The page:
His focus at school has improved so much that today his teacher sent us the following in an email, "I did want to mention that I have seen very positive changes with __________. On both the Science and Math Common Assessments he was very focused and tried very hard. He seems much calmer and is doing well at sitting correctly (I was always concerned he would fall and get hurt). He has been participating more and is using a lot of higher level thinking skills." When his teacher refers to him as "sitting correctly", she means as opposed to him rocking back and forth incessantly as he has been known to do.


Again, we are just thrilled and are so grateful for people like you who are making monumental inroads in a field that at times seems without answers from the medical establishment. Thank you, Sheila. Thank you from the bottom of our hearts. I read your book from front to back and it gave us the hope, the answers, that we were looking for. At the beginning of this ordeal, I saw many posts from others that asserted improvement upon changing diet habits. I just never thought that I would be one of the ones who would be writing about this for the benefit of those who might be going through the same.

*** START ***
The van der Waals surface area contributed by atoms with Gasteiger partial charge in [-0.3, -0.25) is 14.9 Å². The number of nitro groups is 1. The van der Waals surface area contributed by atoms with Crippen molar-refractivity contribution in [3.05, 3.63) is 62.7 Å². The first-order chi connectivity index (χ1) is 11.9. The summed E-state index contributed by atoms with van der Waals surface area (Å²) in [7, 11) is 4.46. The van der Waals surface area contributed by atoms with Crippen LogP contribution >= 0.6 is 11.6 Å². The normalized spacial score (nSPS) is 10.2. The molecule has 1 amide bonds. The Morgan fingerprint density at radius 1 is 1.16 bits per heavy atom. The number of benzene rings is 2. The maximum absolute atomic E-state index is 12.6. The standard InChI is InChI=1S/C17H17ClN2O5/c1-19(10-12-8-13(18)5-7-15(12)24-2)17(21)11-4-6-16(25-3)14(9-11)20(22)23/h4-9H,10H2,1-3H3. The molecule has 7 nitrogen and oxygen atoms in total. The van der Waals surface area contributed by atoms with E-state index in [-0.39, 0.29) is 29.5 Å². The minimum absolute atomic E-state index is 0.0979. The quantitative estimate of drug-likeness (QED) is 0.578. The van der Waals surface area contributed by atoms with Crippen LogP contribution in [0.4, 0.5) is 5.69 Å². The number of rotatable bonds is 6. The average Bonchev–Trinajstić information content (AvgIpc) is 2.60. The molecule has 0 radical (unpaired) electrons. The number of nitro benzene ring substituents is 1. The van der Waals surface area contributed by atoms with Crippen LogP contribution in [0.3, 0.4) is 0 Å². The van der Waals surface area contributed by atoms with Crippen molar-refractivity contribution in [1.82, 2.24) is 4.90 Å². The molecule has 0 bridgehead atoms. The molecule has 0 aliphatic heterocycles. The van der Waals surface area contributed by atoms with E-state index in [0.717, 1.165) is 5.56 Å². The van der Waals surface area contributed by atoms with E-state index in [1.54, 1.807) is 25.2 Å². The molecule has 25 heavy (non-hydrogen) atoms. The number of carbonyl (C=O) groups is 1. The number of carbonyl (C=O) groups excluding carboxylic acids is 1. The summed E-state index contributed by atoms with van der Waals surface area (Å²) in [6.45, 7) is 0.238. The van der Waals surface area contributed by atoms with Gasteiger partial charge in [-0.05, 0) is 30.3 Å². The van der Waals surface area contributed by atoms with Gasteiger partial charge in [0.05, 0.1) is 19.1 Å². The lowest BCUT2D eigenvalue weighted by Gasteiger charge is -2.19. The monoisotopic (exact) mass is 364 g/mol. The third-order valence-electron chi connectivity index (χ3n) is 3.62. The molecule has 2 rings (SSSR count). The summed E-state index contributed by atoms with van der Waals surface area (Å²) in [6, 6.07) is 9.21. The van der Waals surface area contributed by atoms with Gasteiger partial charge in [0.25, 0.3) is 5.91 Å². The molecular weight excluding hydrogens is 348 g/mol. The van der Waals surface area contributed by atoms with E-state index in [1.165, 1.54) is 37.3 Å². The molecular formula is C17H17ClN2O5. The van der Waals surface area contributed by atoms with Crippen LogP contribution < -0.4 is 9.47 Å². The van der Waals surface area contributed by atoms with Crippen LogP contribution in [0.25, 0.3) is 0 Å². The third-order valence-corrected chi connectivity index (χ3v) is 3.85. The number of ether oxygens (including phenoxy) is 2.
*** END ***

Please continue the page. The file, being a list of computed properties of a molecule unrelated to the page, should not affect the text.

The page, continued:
As wonderfully as he is doing now, I remain cautiously optimistic. It is currently winter, and a lot of the pollen, molds and like allergens are at low levels. Spring will give rise to these potential triggers once again, and we will be vigilant to proceed with actual diagnostic tests should his tics once again manifest themselves. Additionally, I am aware that dietary changes do not yield improvements in all tic-related cases. We consider ourselves extremely fortunate.